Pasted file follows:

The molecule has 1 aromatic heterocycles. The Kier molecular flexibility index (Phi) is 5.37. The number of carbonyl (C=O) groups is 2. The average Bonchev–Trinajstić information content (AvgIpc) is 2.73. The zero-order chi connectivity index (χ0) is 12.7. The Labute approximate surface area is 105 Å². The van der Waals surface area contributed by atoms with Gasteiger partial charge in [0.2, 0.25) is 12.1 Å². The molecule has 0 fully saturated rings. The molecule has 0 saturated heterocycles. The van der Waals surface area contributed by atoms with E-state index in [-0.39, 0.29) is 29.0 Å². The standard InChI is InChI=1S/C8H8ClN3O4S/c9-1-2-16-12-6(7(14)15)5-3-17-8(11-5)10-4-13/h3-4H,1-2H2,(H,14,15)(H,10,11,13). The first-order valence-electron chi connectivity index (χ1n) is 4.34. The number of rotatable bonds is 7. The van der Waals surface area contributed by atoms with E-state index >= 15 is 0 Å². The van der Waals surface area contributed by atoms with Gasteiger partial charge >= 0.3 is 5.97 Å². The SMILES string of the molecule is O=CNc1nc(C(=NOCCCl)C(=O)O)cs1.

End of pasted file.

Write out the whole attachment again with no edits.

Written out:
The molecule has 1 aromatic heterocycles. The Kier molecular flexibility index (Phi) is 5.37. The number of carbonyl (C=O) groups is 2. The average Bonchev–Trinajstić information content (AvgIpc) is 2.73. The zero-order chi connectivity index (χ0) is 12.7. The Labute approximate surface area is 105 Å². The van der Waals surface area contributed by atoms with Gasteiger partial charge in [0.2, 0.25) is 12.1 Å². The molecule has 0 fully saturated rings. The molecule has 0 saturated heterocycles. The van der Waals surface area contributed by atoms with E-state index in [-0.39, 0.29) is 29.0 Å². The standard InChI is InChI=1S/C8H8ClN3O4S/c9-1-2-16-12-6(7(14)15)5-3-17-8(11-5)10-4-13/h3-4H,1-2H2,(H,14,15)(H,10,11,13). The first-order valence-electron chi connectivity index (χ1n) is 4.34. The number of rotatable bonds is 7. The van der Waals surface area contributed by atoms with E-state index >= 15 is 0 Å². The van der Waals surface area contributed by atoms with Gasteiger partial charge >= 0.3 is 5.97 Å². The SMILES string of the molecule is O=CNc1nc(C(=NOCCCl)C(=O)O)cs1.